Students Harassed by Online pro-Hezbollah Crowd.

At the moment of writing, Aleppo rebel held areas are collapsing one after the other under the heavy bombardments of Assad and Putin. The aerial bombing is helping the ‘Syrian army’ and various militias on the ground, mainly funded or trained by Iran. The bombing does NOT differentiate between civilians and rebels. Aleppo has been under siege for 110 days.

In Lebanon, Beirut. The American Universty of Beirut (AUB) Secular club held a silent vigil for the victims in Aleppo on December 6th 2016. Students held signs, some of the latter were protesting Hezbollah intervention in Aleppo. The protest triggered  violent online reactions from some Hezbollah supporters. The club hid the face of a protester for security reasons, but not the message itself.

Due to the multitude of disrespectful comments, death threats, and rape threats that were being posted on a photo…

Publiée par AUB Secular Club sur Mercredi 7 décembre 2016

 

Karim Safieddine, a member of the AUB Secular Club, reflects on the nature of the online attacks.

A few comments on the reaction many activists received by some of the pro-Hezbollah community online.

These activists, mainly part of the AUB Secular Club, engaged in a demonstration concerned with the on-going battle in Aleppo. As a Lebanese political and military organization, Hezbollah was taken into account as it intervened in the Syrian conflict and is responsible for the survival of the Syrian government and much of its policies.

The demonstration was purely political, as these activists held political ideals they expressed quite freely. To no surprise, when politics intersects with the concept of ‘religious duty’, ‘sacredness’ and martyrs, it’s no longer a political question, but an absolute answer. Hezbollah’s attaching of ‘sacredness’ to their political and military intervention in Syria lead to an enormous sensitivity among its youth circles.

The very ‘sacredness’ attached to the intervention of course renders it unquestionable, as in, it must be taken for granted. It’s the apriori.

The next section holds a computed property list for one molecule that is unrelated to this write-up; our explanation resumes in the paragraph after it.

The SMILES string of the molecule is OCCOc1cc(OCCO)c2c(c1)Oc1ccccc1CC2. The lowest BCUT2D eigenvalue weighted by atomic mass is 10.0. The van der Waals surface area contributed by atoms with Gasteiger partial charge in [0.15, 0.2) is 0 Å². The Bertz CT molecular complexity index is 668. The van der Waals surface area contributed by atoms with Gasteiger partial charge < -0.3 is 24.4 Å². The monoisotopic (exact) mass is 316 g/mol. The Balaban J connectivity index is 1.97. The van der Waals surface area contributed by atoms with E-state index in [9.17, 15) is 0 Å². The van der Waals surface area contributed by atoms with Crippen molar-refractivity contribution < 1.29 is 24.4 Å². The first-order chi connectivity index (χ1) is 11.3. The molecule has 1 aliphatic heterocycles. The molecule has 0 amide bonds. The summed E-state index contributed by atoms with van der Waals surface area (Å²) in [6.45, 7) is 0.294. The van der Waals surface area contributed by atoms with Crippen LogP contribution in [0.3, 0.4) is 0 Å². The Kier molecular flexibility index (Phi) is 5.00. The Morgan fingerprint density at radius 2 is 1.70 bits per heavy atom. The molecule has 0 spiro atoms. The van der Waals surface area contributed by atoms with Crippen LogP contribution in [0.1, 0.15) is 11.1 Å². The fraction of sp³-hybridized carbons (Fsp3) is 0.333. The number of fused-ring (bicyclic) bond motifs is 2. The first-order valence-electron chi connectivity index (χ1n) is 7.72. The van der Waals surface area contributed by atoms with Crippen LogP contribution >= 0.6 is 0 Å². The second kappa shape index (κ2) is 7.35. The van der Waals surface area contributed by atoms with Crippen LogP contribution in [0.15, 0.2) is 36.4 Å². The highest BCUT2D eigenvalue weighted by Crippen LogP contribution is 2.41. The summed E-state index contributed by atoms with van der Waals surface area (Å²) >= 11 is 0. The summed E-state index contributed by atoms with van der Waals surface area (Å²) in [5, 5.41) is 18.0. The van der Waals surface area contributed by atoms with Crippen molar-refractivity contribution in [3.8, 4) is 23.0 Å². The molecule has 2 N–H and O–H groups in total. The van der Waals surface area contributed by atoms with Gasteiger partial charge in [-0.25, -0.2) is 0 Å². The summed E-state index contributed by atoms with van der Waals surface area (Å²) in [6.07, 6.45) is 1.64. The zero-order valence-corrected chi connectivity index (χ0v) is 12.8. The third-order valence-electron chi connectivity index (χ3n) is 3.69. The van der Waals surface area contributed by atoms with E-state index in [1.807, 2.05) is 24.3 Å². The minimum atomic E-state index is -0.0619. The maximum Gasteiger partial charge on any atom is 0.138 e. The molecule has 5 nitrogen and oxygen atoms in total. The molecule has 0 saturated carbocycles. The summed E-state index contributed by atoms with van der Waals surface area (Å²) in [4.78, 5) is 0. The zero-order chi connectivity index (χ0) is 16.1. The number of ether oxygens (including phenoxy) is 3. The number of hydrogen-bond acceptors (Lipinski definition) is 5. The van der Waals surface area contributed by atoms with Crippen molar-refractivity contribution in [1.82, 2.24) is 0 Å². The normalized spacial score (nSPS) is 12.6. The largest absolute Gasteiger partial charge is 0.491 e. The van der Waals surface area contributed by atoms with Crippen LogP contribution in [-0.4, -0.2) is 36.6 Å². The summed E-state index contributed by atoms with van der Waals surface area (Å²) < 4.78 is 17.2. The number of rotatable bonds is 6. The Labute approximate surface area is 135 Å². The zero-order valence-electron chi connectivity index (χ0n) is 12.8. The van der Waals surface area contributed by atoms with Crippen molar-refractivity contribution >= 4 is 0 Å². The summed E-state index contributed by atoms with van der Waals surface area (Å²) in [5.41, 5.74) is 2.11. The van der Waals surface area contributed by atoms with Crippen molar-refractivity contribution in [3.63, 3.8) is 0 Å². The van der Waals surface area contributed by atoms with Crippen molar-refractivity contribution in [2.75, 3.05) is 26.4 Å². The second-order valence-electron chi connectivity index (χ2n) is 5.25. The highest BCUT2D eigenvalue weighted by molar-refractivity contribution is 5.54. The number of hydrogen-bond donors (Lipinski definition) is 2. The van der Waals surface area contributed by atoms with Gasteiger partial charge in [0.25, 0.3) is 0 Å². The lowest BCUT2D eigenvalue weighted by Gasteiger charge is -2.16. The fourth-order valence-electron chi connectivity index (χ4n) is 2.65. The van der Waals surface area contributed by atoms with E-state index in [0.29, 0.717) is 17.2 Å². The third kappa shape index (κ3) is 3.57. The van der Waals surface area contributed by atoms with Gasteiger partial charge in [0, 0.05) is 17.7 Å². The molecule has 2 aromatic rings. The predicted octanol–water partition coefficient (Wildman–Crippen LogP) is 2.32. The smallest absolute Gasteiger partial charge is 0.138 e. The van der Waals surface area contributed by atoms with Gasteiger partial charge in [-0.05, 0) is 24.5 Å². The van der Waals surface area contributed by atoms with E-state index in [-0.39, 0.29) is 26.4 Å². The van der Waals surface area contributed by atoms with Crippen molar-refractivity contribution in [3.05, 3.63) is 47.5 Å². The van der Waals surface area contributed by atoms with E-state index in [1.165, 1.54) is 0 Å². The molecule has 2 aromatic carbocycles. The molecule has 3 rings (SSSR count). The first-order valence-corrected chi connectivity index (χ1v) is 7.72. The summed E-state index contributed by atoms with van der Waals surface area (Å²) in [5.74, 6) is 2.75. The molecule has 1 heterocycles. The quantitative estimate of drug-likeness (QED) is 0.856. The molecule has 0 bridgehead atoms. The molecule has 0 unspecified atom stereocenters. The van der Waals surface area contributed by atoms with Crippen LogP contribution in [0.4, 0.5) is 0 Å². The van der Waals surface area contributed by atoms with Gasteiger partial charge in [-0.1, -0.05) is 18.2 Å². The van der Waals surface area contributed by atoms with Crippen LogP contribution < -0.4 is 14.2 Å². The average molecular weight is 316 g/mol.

This doesn’t completely differ from the pro-rebel Islamist reaction when activists critique them, it’s all ‘sacred’, from both opposing poles.

Besides that, it’s quite interesting to observe the backlash. Much of it wasn’t politically-oriented. There were no moral or clever analyses. The backlash was centered around ‘honor’ and insults made towards the ‘women’ of the demonstrators (as if we own ‘our women’).

In other words, the backlash was based on the clear patriarchal and man-based honor culture Hezbollah, as a political organization, is based on; almost identical to the Lebanese Forces during the civil war actually.

As expected, much of the remaining section of the community was mainly silently supportive. The blame would be put on the activists for expressing their views (“lesh la t7ot 7alak b hek maw2ef? why are you putting yourself in such a situation? “); they were then asked not to ‘generalize’.

Comrades such as Farah Baba (who received rape threats), Nour Hawila, Ali Zeineddine and many more have encountered countless sexist insults and harassment. This isn’t a recent and entirely new event, it’s one of a sequence.

Again, we repeat, quite frankly, that what’s happening in Aleppo is a massacre and Hezbollah is complicit in its active military support of the regime.

 

 

Misogyny among some Hezbollah supporters : “I just see Hypocrisy”

This post is written by M, the writer chose to remain anonymous in order to prevent attacks against herself. She denounces and condemns the grave issue of online misogyny and stresses that even though those are online attacks : “…every single account has a REAL LIFE HUMAN behind it. These are real life people, and giving them the power to objectify and harass women with threats over the internet can easily transfer to “justified” harassment of individuals in real life situations. “

A couple of weeks ago an issue emerged on Twitter which resulted in the harassment of a woman, on the social media website, under the accusation that she “disrespected” the political figure Sayed Hassan Nasrallah. The woman, falsely accused of doing the “crime” herself, the crime being exercising her right to a political opinion on her own country, as well as practicing the right to freedom of speech, was subject to the revealing of her per-hijab pictures all over the social media website. The hijab is a piece of cloth that Muslim women, as well as Orthodox Christians, use to cover their hair in order to please God by following his orders. The hijab is a sign of modesty, a sign of respectfulness, and a sign of purity. Any women can put it on, and this particular woman decided to do so a couple of months ago. The recent change in lifestyle made it hard for her to track down every single hijab-less picture of herself on the internet- allowing these vulgar, disgusting, disrespectful, misogynist supposedly MUSLIM boys to find her pre-hijab pictures and post them all over their profiles. They thus went on to call her derogatory names and attack anyone who defended her in the situation. Anyone who spoke out against this got targeted.